We had the good fortune to crash a friend's cousin's 40th birthday bash. The birthday boy is a hedge funder who married a Colombian heiress. They both really like to party — with fireworks, scantily clad dancers in headdresses, and a woman in a sparkling thong jumping out of a fake cake. My point: Try to find something fabulous to crash, because no one does it better than Colombians.

By day, Cartagena is very relaxing. There are not a ton of tourist destinations. This is a small, manageable city sprinkled with sculptures by Colombian artists like Botero. I imagine old Havana must have felt like this, though maybe even sleepier. The heat creates a sultry vibe that makes it perfectly okay to lounge around eating ceviche and drinking beer without feeling like you should be at a museum. The old churches are gorgeous and best visited during masses or weddings. Days should be spent wandering — around the windy cobblestone streets, buying fruit from a lady carrying a bowl of it on her head, and browsing the shops.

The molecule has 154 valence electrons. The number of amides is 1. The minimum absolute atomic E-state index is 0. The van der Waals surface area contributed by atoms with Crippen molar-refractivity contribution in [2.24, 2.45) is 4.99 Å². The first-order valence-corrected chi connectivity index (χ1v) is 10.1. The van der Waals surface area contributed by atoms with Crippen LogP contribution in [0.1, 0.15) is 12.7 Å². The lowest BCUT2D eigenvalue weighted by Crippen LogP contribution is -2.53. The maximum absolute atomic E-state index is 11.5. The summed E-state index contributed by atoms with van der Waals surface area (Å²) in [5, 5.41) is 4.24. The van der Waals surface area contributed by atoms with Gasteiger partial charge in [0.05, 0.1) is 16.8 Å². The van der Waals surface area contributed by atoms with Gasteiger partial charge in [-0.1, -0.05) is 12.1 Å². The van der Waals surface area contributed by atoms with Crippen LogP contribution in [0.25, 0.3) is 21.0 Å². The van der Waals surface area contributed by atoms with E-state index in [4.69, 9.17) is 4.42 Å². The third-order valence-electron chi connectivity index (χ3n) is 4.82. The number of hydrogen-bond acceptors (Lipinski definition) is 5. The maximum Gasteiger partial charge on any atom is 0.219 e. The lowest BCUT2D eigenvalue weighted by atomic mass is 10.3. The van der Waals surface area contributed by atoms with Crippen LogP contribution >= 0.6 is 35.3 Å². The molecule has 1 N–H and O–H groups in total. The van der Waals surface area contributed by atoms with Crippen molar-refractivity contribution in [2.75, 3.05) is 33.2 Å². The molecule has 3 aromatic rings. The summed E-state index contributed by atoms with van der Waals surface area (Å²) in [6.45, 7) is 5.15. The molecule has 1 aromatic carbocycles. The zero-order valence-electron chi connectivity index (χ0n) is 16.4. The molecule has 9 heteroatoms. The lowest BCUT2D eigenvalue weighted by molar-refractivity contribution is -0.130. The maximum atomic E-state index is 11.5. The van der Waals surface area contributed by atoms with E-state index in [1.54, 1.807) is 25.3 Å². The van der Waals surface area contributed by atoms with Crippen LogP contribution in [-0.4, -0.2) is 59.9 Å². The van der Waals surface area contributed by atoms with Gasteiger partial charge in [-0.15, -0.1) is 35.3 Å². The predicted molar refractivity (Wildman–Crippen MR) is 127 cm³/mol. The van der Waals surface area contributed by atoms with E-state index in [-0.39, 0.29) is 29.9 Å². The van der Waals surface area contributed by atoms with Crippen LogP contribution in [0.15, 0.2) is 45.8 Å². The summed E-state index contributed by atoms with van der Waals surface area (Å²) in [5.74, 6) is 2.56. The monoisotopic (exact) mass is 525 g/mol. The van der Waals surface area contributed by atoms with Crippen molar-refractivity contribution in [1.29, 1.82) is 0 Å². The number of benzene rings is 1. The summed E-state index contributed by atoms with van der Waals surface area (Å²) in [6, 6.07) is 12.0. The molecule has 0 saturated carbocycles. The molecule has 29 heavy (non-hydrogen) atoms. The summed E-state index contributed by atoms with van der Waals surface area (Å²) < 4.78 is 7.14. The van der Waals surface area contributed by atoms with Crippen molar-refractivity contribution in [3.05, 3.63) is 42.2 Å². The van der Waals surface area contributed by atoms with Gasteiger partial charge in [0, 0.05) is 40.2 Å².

Galeria Cano has the best jewelry, though it's not cheap. Lucy is a chain of high-end jewelry stores that sells the emeralds the country is known for at fair prices. On the street, you can haggle vendors way down for bags and beaded jewelry.

For dinner, our favorite restaurant was La Vitrola (Calle de Baloco No. 2-01; +57-5-660-07-11), a Cuban-themed place frequented by Gabriel García Márquez, who has a house in Cartegna and has written extensively about the city. We also liked El Santísimo. For drinks, we found ourselves at the outdoor bar perched atop a fortress wall across the street from Hotel Charleston Santa Teresa, a former 17th-century convent, which also has a nice rooftop bar with fantastic views, but closes at 8 p.m. Hotel Santa Clara has a sexy bar on its ground floor and is reliable for frequent live music and García Márquez sightings.

One day, the helpful Hotel Agua concierge arranged a car to take us to Volcán de Lodo El Totumo, a volcano an hour outside the city. We were led up steep steps and into warm bubbling mud inside the volcano. Locals massaged us with mud that supposedly has magical powers — or at least is good for the complexion. Then we were led into a warm bay where women washed us clean. I loved it, but it's not for everyone. If you're the kind of person who loves Russian or Korean city spas, go for it. If you freak out when you forget flip flops for the shower at the gym, forget it.